Behind me the TV is on. Some talking head on ESPN is trying hard to sound intelligent about some NFL prospect. The NFL draft is looming, and ESPN devotes far, FAR to much time to it. It’s teams picking players. Picking teams. Remember when you were a kid on the playground, and teams were picked? That’s getting a week of TV coverage now.
Apparently the above mentioned prospect is 30lbs heavier than Peyton Manning.
And now I read Dave’s latest thoughts, as his evolution in the sport continues:
“Because its me and the course and it’s as simple as that. It’s pure. The only external influence on my actions is the wind, sun, trail. To me, this is the essence of athleticism – or dare I say the human experience.”
I hear that siren call of the solo mission. The lonely dark, the wide open spaces. Life is much to short to worry about going in laps (all the time) and certainly much to short to pontificate about how far this NFL prospect will slip because he doesn’t have the smarts of Tom Brady.
(I’m not making this stuff up, it’s on behind me…it’s awful.)
As I progress in this world of endurance racing, I am realizing how small it can make the rest of the world feel. After the KTR last year, I lined up at a local XC race. It felt…insignificant. I raced, and had fun, but at no point did I ever have to go anywhere near that spot I found on Troy’s Loop, sitting in the pseudo shade, eyes blurry, feet numb, and mind foggy. At that point everything was significant. Every forward movement, each pedal stroke, each rock and boulder and passing minute meant something.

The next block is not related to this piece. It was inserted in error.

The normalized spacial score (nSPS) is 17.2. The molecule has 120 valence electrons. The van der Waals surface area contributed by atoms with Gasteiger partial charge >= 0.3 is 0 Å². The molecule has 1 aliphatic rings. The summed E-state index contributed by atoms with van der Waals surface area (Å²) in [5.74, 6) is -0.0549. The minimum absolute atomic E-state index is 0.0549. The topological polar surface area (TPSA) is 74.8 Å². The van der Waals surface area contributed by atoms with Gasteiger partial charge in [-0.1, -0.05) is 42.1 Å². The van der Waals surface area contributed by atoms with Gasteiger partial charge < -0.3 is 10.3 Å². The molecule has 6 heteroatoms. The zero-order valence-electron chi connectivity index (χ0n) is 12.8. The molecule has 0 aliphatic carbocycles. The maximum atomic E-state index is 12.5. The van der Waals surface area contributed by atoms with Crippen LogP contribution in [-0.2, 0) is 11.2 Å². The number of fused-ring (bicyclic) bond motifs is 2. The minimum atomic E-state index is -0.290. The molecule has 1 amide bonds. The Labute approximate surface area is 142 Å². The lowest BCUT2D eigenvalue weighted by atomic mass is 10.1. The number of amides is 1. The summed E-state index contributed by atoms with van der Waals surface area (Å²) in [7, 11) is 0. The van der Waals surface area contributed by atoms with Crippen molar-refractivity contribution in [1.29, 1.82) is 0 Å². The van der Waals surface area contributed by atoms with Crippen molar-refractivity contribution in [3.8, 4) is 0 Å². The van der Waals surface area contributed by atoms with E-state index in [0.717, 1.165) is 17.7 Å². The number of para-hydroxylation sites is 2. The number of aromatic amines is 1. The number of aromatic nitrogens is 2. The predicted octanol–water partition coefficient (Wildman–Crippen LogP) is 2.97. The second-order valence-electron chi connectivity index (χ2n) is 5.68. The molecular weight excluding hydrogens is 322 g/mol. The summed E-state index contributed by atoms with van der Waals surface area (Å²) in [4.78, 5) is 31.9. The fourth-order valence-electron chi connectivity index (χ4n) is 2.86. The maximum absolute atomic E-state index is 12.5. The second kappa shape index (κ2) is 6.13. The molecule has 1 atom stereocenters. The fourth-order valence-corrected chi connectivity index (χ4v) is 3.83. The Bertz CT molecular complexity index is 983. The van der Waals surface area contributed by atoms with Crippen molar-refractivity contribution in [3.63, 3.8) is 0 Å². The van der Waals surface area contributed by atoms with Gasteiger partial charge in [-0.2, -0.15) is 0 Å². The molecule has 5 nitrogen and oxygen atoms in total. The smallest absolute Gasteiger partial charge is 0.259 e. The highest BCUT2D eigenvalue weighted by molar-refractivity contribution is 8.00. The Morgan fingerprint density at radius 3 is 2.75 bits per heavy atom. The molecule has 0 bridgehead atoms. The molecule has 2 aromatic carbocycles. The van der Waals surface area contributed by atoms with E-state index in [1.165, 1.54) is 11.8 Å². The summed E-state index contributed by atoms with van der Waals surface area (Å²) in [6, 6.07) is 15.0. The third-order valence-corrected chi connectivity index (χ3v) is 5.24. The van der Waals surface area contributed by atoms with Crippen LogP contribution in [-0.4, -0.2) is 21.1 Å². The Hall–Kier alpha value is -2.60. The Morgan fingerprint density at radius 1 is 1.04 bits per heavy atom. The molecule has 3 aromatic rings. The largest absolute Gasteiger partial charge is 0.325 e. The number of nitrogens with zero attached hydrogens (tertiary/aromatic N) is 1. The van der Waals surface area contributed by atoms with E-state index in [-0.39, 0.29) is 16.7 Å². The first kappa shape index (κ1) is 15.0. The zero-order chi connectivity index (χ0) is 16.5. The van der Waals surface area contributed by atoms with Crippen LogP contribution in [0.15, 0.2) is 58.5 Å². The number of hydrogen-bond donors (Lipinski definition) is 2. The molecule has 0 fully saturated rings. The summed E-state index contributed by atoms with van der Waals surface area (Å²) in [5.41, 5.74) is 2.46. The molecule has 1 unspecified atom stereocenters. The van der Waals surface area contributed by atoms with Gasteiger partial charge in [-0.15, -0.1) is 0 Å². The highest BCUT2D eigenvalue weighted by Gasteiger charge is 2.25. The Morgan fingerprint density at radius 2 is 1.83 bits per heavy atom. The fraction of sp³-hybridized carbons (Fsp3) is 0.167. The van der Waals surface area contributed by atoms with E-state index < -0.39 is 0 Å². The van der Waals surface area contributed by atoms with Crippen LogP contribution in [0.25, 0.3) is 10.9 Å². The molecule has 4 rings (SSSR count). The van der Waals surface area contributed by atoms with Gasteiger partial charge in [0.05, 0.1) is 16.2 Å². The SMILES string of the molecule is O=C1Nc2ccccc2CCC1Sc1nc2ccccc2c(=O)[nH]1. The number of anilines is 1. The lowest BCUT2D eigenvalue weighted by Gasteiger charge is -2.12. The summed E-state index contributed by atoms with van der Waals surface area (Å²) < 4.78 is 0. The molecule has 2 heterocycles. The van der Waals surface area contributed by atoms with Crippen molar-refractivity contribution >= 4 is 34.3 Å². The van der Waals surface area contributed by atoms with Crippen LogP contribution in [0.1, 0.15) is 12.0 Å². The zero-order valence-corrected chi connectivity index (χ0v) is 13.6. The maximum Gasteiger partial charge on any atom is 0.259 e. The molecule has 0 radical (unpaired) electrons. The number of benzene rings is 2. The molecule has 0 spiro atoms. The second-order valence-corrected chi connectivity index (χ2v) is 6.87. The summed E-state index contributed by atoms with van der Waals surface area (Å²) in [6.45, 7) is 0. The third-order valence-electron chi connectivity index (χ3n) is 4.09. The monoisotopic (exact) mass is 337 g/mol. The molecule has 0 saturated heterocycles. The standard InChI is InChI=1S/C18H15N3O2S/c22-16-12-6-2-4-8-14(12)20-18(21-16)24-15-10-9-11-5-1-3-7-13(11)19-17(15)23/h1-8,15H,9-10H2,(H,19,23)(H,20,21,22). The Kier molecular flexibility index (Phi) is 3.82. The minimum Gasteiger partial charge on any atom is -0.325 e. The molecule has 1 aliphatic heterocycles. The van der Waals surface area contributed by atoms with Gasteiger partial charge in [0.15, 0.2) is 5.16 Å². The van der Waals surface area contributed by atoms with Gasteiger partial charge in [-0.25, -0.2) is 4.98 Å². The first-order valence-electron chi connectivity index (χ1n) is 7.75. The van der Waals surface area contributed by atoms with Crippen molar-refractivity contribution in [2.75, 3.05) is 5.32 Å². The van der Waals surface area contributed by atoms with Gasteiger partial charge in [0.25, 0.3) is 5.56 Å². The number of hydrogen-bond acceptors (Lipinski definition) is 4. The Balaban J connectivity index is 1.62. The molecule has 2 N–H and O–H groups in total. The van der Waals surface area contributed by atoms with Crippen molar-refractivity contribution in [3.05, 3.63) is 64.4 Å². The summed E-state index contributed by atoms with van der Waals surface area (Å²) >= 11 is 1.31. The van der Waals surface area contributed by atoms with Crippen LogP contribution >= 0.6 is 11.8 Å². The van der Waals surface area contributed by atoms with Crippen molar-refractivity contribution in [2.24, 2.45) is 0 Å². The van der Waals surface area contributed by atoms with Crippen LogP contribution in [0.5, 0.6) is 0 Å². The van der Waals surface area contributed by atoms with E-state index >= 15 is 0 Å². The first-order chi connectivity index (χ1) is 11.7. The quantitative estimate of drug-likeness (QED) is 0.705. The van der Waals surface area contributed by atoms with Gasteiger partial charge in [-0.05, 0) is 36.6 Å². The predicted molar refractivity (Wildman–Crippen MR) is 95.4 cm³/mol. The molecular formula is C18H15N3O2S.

I think that is what we are all trying to duplicate. Dave’s world seemed to change with that race. Mine did to. For the first time the “human experience” was as clear as it’s ever been. At least the athletic part of it. I’d be cheating my experience if I said that bike riding only, closed the gaps that family and religion fill.
But there is something about truly mind numbing physical exertion that brings people to their knees.
I won’t pretend that this only happens in bike rides. It must happen for runners and climbers and…football players? Do big time athletes have these epiphanies? Or are they to busy negotiating contracts, drive by shootings, snorting drugs and hangin’ with a posse to even notice?
That journey ultimately ends with the innocent and naive becoming the wise and learned. It is the discovery of the powerful self. Of knowing just how deep you can dig, when digging is all you have left.
ESPN doesn’t want to know about that though. They are to busy reporting about the arm strength and eating habits of college footballers to know that the real stories are taking place high in the mountains, or deep in the desert.